Caste-Off (The Year of Short Stories, February), by Jeffrey Archer

Nine stars

Master storyteller Lord Jeffrey Archer has chosen to please his fans with a new venture; a short story released each month. Those familiar with Archer’s work will know that he can not only spin long and involved pieces, but also the short story that compacts adventure into a handful of pages. February’s story spins a tale of love, as complex as it is intoxicating. Jamwal Rameshwar Singh is a millionaire playboy with a cocky attitude and a flashy car. When he’s overtaken on the road by an elegant, but equally speed-hungry, female driver, Jamwal will stop at nothing to make her acquaintance. Following her to a hotel, Jamwal eventually learns more about Nisha Chowdhury, a woman he does not remember from his childhood. According to Nisha, a young Jamwal tied her to a lamppost and left her. Now, smitten with this woman, Jamwal will do whatever he can to have her hand in marriage. While Nisha does love him, she is well aware of the impossibility of their union. Jamwal’s father is a maharaja, therefore making their castes incompatible, though that does not seem to deter Jamwal. He would do whatever it takes, even defy his own family, to have Nisha as his wife. During a trip to break the news to his parents, Jamwal discovers just how deeply rooted tradition and caste appears to be and he must make a choice. Archer pulls the reader into the centre of this story and adds a twist that the reader likely never saw coming. Brilliantly executed, fans of Archer’s work will surely enjoy this piece, as might many who prefer shorter tales to fill their time.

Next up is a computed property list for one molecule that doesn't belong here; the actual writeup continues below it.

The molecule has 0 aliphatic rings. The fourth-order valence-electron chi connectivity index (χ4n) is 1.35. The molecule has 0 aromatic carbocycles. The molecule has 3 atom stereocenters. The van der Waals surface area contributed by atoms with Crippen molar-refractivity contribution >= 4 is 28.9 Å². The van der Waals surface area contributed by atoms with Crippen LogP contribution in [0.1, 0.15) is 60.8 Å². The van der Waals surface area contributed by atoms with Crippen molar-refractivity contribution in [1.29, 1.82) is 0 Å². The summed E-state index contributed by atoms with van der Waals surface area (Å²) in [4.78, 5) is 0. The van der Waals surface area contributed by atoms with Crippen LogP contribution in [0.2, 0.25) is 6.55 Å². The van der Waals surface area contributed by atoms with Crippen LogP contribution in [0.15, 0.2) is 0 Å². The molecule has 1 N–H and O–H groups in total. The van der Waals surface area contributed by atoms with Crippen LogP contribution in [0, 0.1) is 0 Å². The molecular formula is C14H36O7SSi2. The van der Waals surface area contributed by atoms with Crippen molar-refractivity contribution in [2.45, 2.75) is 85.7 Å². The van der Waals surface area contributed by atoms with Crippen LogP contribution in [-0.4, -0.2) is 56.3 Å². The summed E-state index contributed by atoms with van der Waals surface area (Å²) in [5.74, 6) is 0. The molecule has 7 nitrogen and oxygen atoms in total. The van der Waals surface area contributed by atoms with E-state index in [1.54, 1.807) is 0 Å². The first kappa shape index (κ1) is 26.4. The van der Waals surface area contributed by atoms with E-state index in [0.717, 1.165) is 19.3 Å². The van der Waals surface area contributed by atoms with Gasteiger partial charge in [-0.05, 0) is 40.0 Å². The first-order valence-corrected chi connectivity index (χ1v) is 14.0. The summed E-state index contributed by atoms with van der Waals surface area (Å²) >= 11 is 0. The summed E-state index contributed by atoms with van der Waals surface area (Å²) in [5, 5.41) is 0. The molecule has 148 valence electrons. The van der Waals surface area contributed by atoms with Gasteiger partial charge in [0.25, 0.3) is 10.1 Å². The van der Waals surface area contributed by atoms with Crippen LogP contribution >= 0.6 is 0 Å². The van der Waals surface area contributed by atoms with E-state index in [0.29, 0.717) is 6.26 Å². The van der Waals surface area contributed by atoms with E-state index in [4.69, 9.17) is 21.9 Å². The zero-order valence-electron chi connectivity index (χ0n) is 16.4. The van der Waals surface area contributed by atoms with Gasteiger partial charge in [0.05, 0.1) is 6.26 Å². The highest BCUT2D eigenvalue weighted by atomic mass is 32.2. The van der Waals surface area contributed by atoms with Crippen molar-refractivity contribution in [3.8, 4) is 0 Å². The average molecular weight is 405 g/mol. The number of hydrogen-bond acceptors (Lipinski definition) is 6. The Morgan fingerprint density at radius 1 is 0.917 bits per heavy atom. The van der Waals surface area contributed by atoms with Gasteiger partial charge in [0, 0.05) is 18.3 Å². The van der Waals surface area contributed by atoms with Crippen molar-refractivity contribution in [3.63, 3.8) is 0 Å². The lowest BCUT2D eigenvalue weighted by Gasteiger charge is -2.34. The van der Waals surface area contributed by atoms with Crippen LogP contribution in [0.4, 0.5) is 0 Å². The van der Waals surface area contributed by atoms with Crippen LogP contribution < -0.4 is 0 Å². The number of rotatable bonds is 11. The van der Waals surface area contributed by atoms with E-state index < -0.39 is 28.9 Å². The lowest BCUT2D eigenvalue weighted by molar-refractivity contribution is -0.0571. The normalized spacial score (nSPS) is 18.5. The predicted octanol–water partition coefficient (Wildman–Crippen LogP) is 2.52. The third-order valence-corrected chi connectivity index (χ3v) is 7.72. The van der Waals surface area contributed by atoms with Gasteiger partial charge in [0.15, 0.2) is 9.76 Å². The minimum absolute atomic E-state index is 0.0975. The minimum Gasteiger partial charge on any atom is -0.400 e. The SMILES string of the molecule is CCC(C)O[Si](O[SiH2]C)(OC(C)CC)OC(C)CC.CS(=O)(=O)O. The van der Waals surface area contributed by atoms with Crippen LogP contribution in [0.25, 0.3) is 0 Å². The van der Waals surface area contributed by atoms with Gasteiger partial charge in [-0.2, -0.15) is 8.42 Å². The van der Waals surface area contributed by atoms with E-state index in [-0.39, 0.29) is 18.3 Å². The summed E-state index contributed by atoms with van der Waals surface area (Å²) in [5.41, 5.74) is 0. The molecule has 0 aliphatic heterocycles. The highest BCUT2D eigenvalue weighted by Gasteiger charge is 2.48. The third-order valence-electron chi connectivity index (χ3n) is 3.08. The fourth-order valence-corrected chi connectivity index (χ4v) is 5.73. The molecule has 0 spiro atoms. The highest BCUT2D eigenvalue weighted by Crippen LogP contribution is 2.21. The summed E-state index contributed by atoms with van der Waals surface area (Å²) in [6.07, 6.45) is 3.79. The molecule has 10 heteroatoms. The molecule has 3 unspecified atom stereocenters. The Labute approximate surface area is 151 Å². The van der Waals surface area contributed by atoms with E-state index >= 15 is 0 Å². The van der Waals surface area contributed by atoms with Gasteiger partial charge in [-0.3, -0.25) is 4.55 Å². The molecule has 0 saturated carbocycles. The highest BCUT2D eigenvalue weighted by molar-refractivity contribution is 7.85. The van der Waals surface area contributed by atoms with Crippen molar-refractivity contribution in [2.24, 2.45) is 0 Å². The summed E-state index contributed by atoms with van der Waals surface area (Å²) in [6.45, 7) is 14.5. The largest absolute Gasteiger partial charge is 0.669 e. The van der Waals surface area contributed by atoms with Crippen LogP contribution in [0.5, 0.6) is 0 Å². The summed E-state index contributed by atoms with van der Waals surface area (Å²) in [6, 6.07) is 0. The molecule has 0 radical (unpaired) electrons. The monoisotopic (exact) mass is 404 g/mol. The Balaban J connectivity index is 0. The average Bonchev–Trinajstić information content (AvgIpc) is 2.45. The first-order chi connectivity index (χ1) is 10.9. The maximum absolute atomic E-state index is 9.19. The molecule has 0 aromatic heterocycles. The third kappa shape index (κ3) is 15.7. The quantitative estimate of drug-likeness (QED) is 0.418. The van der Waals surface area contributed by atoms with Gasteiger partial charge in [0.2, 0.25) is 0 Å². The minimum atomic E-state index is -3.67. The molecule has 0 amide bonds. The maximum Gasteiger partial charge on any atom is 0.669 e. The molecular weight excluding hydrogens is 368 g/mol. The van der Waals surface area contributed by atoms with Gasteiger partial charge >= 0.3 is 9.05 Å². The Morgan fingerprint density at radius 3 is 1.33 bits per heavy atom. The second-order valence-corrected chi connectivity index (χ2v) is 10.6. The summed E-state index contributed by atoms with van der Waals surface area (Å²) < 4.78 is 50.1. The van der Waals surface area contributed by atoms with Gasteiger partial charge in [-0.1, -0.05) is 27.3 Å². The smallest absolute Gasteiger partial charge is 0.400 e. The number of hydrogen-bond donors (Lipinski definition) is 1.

Lord Jeffrey Archer’s work is always full of unique perspectives, be they complete novels or shorter story such as this one. I am so pleased to have come across this collection and will review each storey based on its own merits, binging with the five before me to catch up, before awaiting each instalment on a monthly basis thereafter. Archer takes little time to develop backstories for both Jamwal and Nisha, weaving them together and yet still developing in their respective spheres. The story rushes onwards, much like the vehicles they drove to open the piece, and takes a few hairpin turns as the narrative lays the groundwork for some superb plot thickening. There is little time to waste and Archer uses each sentence to enrich the story, tossing off the extra in short order. The reader may enjoy the building momentum that sees this young love flourish, though remain clouded by the issue of caste, so prevalent in Indian society. Archer adds his own flair to keep the reader guessing until the final sentence, his trademark. No matter what one feels about his time incarcerated, Archer frees the reader from any judgment by presenting this top-notch piece.

Kudos, Lord Archer, for a masterful new story collection. How you find so many effective ideas that produce high quality publications I will never know.

A Book for All Seasons, a different sort of Book Challenge: